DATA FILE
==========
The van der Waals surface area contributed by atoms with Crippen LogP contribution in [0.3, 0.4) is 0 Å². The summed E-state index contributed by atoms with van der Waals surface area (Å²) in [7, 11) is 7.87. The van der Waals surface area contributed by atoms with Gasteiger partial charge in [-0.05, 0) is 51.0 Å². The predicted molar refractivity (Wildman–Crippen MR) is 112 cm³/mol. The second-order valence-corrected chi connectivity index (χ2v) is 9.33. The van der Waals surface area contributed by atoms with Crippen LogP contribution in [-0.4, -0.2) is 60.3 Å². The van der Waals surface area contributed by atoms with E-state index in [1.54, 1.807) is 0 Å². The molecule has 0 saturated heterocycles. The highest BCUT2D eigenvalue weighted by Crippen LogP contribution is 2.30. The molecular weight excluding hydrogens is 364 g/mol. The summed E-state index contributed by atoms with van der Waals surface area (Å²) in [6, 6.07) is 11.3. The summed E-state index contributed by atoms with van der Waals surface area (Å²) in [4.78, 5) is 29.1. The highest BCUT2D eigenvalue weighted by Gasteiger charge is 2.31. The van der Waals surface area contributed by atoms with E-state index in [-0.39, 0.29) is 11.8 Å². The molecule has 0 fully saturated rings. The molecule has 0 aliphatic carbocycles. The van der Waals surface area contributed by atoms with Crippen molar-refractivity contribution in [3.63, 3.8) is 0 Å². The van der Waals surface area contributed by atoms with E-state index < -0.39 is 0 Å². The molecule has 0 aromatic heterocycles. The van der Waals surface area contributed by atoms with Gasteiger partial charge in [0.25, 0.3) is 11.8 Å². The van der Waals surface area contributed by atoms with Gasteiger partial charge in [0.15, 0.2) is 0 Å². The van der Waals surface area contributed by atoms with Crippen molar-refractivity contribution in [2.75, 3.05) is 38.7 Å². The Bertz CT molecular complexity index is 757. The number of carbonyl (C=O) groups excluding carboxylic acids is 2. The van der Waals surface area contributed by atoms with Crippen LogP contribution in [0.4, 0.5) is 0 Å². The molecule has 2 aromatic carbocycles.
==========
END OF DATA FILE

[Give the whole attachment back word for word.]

The van der Waals surface area contributed by atoms with Crippen LogP contribution in [0.3, 0.4) is 0 Å². The summed E-state index contributed by atoms with van der Waals surface area (Å²) in [7, 11) is 7.87. The van der Waals surface area contributed by atoms with Gasteiger partial charge in [-0.05, 0) is 51.0 Å². The predicted molar refractivity (Wildman–Crippen MR) is 112 cm³/mol. The second-order valence-corrected chi connectivity index (χ2v) is 9.33. The van der Waals surface area contributed by atoms with Crippen LogP contribution in [-0.4, -0.2) is 60.3 Å². The van der Waals surface area contributed by atoms with E-state index in [1.54, 1.807) is 0 Å². The molecule has 0 saturated heterocycles. The highest BCUT2D eigenvalue weighted by Crippen LogP contribution is 2.30. The molecular weight excluding hydrogens is 364 g/mol. The summed E-state index contributed by atoms with van der Waals surface area (Å²) in [6, 6.07) is 11.3. The summed E-state index contributed by atoms with van der Waals surface area (Å²) in [4.78, 5) is 29.1. The highest BCUT2D eigenvalue weighted by Gasteiger charge is 2.31. The van der Waals surface area contributed by atoms with E-state index in [-0.39, 0.29) is 11.8 Å². The molecule has 0 fully saturated rings. The molecule has 0 aliphatic carbocycles. The van der Waals surface area contributed by atoms with Crippen molar-refractivity contribution in [3.63, 3.8) is 0 Å². The van der Waals surface area contributed by atoms with E-state index < -0.39 is 0 Å². The molecule has 0 aromatic heterocycles. The van der Waals surface area contributed by atoms with Gasteiger partial charge in [0.25, 0.3) is 11.8 Å². The van der Waals surface area contributed by atoms with Gasteiger partial charge in [0.15, 0.2) is 0 Å². The van der Waals surface area contributed by atoms with Crippen molar-refractivity contribution in [2.75, 3.05) is 38.7 Å². The Bertz CT molecular complexity index is 757. The number of carbonyl (C=O) groups excluding carboxylic acids is 2. The van der Waals surface area contributed by atoms with Crippen LogP contribution in [0.4, 0.5) is 0 Å². The molecule has 2 aromatic carbocycles.